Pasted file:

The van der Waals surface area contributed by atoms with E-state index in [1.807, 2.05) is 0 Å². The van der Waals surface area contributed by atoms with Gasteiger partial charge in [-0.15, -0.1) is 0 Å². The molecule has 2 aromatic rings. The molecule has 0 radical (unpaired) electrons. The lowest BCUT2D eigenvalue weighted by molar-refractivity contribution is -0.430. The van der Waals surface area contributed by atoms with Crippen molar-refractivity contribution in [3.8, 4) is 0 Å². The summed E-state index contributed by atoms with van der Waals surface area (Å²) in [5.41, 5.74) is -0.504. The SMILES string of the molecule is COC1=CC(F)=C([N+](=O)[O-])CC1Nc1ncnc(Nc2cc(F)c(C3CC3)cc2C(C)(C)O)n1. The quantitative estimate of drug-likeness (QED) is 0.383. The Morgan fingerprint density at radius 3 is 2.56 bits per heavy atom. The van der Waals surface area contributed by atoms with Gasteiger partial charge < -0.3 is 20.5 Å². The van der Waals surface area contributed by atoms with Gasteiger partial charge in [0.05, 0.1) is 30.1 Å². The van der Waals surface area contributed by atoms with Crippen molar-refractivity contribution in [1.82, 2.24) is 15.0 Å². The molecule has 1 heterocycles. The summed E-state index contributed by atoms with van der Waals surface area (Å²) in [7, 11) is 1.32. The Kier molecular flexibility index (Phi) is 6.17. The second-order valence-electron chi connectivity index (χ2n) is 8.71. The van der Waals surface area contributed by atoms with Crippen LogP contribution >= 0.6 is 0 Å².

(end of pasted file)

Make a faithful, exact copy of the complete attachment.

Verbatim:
The van der Waals surface area contributed by atoms with E-state index in [1.807, 2.05) is 0 Å². The van der Waals surface area contributed by atoms with Gasteiger partial charge in [-0.15, -0.1) is 0 Å². The molecule has 2 aromatic rings. The molecule has 0 radical (unpaired) electrons. The lowest BCUT2D eigenvalue weighted by molar-refractivity contribution is -0.430. The van der Waals surface area contributed by atoms with Crippen molar-refractivity contribution in [3.8, 4) is 0 Å². The summed E-state index contributed by atoms with van der Waals surface area (Å²) in [5.41, 5.74) is -0.504. The SMILES string of the molecule is COC1=CC(F)=C([N+](=O)[O-])CC1Nc1ncnc(Nc2cc(F)c(C3CC3)cc2C(C)(C)O)n1. The quantitative estimate of drug-likeness (QED) is 0.383. The Morgan fingerprint density at radius 3 is 2.56 bits per heavy atom. The van der Waals surface area contributed by atoms with Gasteiger partial charge < -0.3 is 20.5 Å². The van der Waals surface area contributed by atoms with Gasteiger partial charge in [0.05, 0.1) is 30.1 Å². The van der Waals surface area contributed by atoms with Crippen molar-refractivity contribution in [1.82, 2.24) is 15.0 Å². The molecule has 1 heterocycles. The summed E-state index contributed by atoms with van der Waals surface area (Å²) in [7, 11) is 1.32. The Kier molecular flexibility index (Phi) is 6.17. The second-order valence-electron chi connectivity index (χ2n) is 8.71. The van der Waals surface area contributed by atoms with Crippen LogP contribution >= 0.6 is 0 Å².